The stories and legends about the James boys are so many and their escapades real or fancied, have been recounted by countless authors, would be authors, news writers, motion pictures and others to the extent that great confusion prevails as to the true story of their lives. Perhaps the real facts, known only to Frank and Jesse James, were lost to the world when death sealed their lips.

The fact remains that neither Frank nor Jesse James were ever convicted of any crime, though they were hunted for years as outlaws, with a price on their heads, following the Civil War. During the war they served probably with what may be termed “irregular cavalry.”

The James family was among the many slave-owning families with ties to the South in the Little Dixie region of Missouri. While Jesse, born 1847, was too young to serve as the Civil War began, by August 1861 Frank James, four years older, joined the pro-secession regiment of Col. John Hughes, participating in the Battle of Wilson’s Creek. The following year Frank joined William C. Quantrill’s raiders, and was in on Quantrill’s massacre at Lawrence, KS.

From early 1866 to April 3, 1882, they appear to have been the leaders of bandits known as “The James Boys’ Gang;” at least 30 men rode with them at some time or another.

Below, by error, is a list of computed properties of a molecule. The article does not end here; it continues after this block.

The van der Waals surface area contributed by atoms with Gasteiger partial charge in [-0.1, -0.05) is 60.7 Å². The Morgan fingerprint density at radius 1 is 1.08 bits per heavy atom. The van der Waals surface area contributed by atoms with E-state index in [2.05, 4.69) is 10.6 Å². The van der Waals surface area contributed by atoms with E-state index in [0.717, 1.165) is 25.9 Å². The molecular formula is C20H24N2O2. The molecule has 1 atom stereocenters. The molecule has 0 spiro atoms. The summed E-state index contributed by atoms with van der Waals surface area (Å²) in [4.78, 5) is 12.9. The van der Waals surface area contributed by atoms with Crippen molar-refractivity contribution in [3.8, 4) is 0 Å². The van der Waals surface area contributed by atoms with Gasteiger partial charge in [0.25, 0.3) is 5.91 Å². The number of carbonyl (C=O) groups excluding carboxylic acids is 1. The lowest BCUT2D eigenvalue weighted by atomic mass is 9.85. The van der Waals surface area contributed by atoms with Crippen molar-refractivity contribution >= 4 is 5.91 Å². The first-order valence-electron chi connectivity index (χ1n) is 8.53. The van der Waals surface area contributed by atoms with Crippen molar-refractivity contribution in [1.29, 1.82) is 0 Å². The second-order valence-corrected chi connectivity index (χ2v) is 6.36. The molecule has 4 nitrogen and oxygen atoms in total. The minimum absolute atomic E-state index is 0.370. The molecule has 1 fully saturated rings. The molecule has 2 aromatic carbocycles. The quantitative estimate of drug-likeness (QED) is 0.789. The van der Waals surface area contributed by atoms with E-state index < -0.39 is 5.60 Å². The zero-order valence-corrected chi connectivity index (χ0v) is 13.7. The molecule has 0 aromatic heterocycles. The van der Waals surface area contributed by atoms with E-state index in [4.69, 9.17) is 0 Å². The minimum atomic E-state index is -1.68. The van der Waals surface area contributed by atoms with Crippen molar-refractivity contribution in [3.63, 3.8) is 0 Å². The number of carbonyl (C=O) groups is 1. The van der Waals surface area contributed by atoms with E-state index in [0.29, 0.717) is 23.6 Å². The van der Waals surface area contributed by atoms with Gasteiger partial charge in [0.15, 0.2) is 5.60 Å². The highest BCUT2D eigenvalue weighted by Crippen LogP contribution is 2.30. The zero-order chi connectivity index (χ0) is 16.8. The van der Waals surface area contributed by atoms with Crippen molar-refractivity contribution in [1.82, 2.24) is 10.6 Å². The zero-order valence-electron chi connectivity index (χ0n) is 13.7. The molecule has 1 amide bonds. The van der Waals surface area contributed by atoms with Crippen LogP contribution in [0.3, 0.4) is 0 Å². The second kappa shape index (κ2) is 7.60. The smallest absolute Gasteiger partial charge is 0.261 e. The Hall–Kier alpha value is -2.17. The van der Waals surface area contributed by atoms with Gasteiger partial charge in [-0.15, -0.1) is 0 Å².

This gang was generally credited with the first daylight bank robbery in America when the Clay County Savings Association was robbed of $60,000 and a young man, George Wymore, was shot to death. This took place on February 13, 1866.

James was shot and killed by one of his gang, Bob Ford, at St. Joseph, MO, on April 3, 1882. Frank eventually voluntarily surrendered to Missouri Governor Crittenden who had promised him a pardon if he would surrender.

— by R.A. Whipple, editor & publisher of the Kearney (MO) Courier, for the Kearney Centennial 1856-1956

Legends and myths of Old West outlaws were popularized by dime novels and comic books, such as this example. Although colorful, nothing about the cover of this dime novel is historically accurate.